AI-assisted education for rads: challenges and promises

The first meeting of the European Society of Radiology (ESR) dedicated to Artificial Intelligence (AI) gathered a large panel of delegates from different counties and backgrounds, yet they all had one thing in common: during their education, they all used old books and didactical procedures, which, in most cases, are out-dated.

AI could help boost education in many fields, including radiology, by enabling the tailoring of programmes to students, and not the other way around, according to Jacob Sosna, Chair of the Radiology department and Vice Dean at Hadassah Hebrew University Medical Centre in Jerusalem, Israel.

Personalised education

“If we think about our children, schools haven’t changed that much in the last hundred years: children get up in the morning. They don’t want to get up in the morning. They go to school. They sit in class. They come back. Sometimes they use computers or online resources, but there hasn’t really been a great change in recent years,” Sosna told delegates.

Although formal education will probably never disappear, it relies on the pillar of the “one-size-fits-all”, which means that every child or student must have the same abilities to learn and understand concepts or topics. There is no space either above or below the standard speed to learn. It used to be impossible to adapt the class to each student, as this would have required unlimited resources from the educational entities.

All of that is about to change with AI.

Benefits for both students and teachers

“Thanks to machine learning algorithms, teachers will be able to identify their students’ educational needs and find gaps in their methods, pointing to areas where students are struggling the most,” Josna said.

AI will help teachers and professors act like personal tutors, by providing students with 24/7 support or adapting teaching methods to each student.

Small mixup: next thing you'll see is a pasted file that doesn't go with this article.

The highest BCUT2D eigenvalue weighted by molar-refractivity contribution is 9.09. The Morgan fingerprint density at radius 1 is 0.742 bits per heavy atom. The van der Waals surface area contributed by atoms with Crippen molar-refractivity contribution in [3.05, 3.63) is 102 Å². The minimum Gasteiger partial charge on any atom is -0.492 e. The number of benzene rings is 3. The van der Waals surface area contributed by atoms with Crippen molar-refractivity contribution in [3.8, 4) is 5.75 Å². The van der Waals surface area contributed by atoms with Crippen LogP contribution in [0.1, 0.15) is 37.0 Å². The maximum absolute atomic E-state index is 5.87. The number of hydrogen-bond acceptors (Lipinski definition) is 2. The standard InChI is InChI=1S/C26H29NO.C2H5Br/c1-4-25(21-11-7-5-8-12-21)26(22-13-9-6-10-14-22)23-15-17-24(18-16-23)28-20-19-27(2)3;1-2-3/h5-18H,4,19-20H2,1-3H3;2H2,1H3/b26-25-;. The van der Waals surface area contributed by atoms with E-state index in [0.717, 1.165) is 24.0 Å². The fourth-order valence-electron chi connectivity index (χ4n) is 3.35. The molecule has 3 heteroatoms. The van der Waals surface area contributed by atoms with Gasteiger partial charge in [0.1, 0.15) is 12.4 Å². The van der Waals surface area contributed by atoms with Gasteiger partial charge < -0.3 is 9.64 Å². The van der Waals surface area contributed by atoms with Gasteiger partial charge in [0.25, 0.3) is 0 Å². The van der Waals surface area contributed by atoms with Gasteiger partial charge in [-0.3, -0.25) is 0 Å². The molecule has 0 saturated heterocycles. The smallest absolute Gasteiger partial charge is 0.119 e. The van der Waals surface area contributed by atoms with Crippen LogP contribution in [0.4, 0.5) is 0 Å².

AI-powered systems will allow students to learn more effectively, reduce academic failure and encourage talented students, by enabling them to advance further and faster in their education.

With AI, not only will students get more out of their education, but professors will too. “For example, finding new ways to show complex materials to students will ease the teaching labour,” he said.

Boosting the radiologists’ skills

AI can be an asset in order to improve a student’s knowledge, but what about skills and competencies? AI also has things to offer on that front, Sosna explained: “AI can perform tedious tasks, such as grading, in a matter of seconds, with high accuracy and precision. But AI can also increase students’ skills by recreating a multitude of clinical situations and guiding both students and senior professionals through medical procedures by avoiding making mistakes.”

To do this, AI systems have to learn medical procedures and practices. This task is far from being easy because professionals do not really know how AI works. Besides, the medical community does not have access to AI programming tools or AI-developing companies.

“So far, we can teach AI by repeating an activity and letting the system learn what we are doing. We have to ensure that the information introduced in the system is good quality data because if not, we can corrupt the learning algorithm and ruin the system,” he said.

Building the perfect machine will still take time, effort and sometimes, even self-sacrifice. “We had a resident who needed to do a research project. He sat for six months and tagged 30,000 images on the sacroiliac joint to classify sacroiliitis, all the while putting himself at risk of developing this condition. He did so to develop an AI software,” he concluded.


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